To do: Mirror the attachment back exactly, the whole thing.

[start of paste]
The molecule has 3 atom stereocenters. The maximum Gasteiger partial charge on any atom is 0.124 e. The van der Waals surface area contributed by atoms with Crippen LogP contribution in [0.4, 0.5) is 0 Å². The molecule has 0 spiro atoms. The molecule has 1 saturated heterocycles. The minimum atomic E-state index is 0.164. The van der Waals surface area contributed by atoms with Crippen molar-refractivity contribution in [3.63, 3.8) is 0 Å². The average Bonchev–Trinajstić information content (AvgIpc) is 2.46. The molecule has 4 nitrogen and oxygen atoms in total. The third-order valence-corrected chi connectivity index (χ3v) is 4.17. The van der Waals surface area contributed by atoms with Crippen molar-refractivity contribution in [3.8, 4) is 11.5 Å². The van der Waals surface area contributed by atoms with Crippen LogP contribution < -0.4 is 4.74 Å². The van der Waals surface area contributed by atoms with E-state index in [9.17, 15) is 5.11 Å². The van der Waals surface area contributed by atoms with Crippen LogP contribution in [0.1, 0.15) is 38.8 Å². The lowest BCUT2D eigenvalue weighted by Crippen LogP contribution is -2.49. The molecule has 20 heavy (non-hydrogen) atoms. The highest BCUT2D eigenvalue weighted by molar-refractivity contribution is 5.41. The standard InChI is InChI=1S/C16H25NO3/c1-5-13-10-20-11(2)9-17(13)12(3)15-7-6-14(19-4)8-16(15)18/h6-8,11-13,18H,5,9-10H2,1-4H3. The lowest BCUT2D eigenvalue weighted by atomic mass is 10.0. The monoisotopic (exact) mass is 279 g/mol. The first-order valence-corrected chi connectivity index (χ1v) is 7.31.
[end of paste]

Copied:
The molecule has 3 atom stereocenters. The maximum Gasteiger partial charge on any atom is 0.124 e. The van der Waals surface area contributed by atoms with Crippen LogP contribution in [0.4, 0.5) is 0 Å². The molecule has 0 spiro atoms. The molecule has 1 saturated heterocycles. The minimum atomic E-state index is 0.164. The van der Waals surface area contributed by atoms with Crippen molar-refractivity contribution in [3.63, 3.8) is 0 Å². The average Bonchev–Trinajstić information content (AvgIpc) is 2.46. The molecule has 4 nitrogen and oxygen atoms in total. The third-order valence-corrected chi connectivity index (χ3v) is 4.17. The van der Waals surface area contributed by atoms with Crippen molar-refractivity contribution in [3.8, 4) is 11.5 Å². The van der Waals surface area contributed by atoms with Crippen LogP contribution < -0.4 is 4.74 Å². The van der Waals surface area contributed by atoms with E-state index in [9.17, 15) is 5.11 Å². The van der Waals surface area contributed by atoms with Crippen LogP contribution in [0.1, 0.15) is 38.8 Å². The lowest BCUT2D eigenvalue weighted by Crippen LogP contribution is -2.49. The molecule has 20 heavy (non-hydrogen) atoms. The highest BCUT2D eigenvalue weighted by molar-refractivity contribution is 5.41. The standard InChI is InChI=1S/C16H25NO3/c1-5-13-10-20-11(2)9-17(13)12(3)15-7-6-14(19-4)8-16(15)18/h6-8,11-13,18H,5,9-10H2,1-4H3. The lowest BCUT2D eigenvalue weighted by atomic mass is 10.0. The monoisotopic (exact) mass is 279 g/mol. The first-order valence-corrected chi connectivity index (χ1v) is 7.31.